Bigger is always better for CFB Playoff, but how many is too much?

The CFB Playoff has not conducted a 12-team version and yet there are talks of expanding the field to 14, 16, even 24 teams. How many are too much?

Kevin Jairaj-USA TODAY Sports
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A couple of weeks ago it was reported ESPN and the CFB Playoff had concluded a new $7.8B deal. The reports were premature. ESPN did not want the then 6+6 format with six auto qualifiers. Several days later the format was sounding changed to the 5+7 format that will be used in the 2024 season.

There were also disagreements among the CFP Board of Managers and the Management Committee over how money would be distributed to conferences and teams. Those debates will persist whatever is decided about divvying up the money from the 2024 and 2025 seasons.

Inside the swirl of debate, new format discussions have become public. As reported by Pete Thamel and Heather Dinich, it is possible the 2026 Playoffs will include 14 teams. Also being discussed is a 16-team format and even a 24-team format.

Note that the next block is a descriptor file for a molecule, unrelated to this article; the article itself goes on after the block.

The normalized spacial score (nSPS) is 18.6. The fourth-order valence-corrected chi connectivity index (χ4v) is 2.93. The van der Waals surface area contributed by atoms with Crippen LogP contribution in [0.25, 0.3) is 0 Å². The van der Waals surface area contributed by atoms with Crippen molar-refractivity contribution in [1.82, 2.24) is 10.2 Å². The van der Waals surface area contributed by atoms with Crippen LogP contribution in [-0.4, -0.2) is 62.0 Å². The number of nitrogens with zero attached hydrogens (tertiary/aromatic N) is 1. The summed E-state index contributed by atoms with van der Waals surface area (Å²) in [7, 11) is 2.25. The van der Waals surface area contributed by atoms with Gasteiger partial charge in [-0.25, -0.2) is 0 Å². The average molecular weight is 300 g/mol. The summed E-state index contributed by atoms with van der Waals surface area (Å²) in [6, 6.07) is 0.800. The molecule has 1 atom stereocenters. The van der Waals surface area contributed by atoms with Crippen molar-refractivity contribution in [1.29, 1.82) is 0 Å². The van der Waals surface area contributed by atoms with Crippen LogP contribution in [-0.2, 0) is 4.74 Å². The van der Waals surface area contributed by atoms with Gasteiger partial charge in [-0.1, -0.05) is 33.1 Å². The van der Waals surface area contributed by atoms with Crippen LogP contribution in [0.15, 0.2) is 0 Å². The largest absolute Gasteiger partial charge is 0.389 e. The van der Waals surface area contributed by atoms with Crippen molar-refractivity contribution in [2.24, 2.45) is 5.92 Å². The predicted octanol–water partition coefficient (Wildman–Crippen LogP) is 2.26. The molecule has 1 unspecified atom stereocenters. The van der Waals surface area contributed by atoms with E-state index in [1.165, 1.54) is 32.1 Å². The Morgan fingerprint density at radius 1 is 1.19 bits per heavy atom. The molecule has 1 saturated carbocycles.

What CFB Playoff Field Is Too Much?

For years, the prevailing opinion across the college football world has been more is always better than less. From a standpoint of fan interest, more Playoff teams may always be better. In addition, there is the argument that equitable access for 'Power' and 'Group' conferences is important to the credibility of the Playoffs.

Then there is the business side, which is dictated by money. ESPN may not be interested in added games if they include uncompetitive teams. Such games, even when one of the opponents is a 'name brand' might only be distributed through streaming options.

The SEC and the Big Ten may have ESPN's support for future fields of 14 or more to provide multiple auto bids for college football's Power Two. Money is at the core of this issue as well. The current Playoff structure has 80% of the revenue going to the Power Five conferences. The SEC and the Big Ten will make a play that the two conferences provide the most high-value product, and as a result, should earn the biggest chunks in revenue distribution.

The recent shared goals statements by commissioners Greg Sankey and Tony Petitti suggest the two conferences might be a threat to package and market their own Playoff product. Will the rest of college football let the big dogs eat? The wait for an answer may not be a long one. The CFP management groups have never acted quickly, but Bill Hancock was optimistic that major issues could be resolved quickly, in weeks rather than months.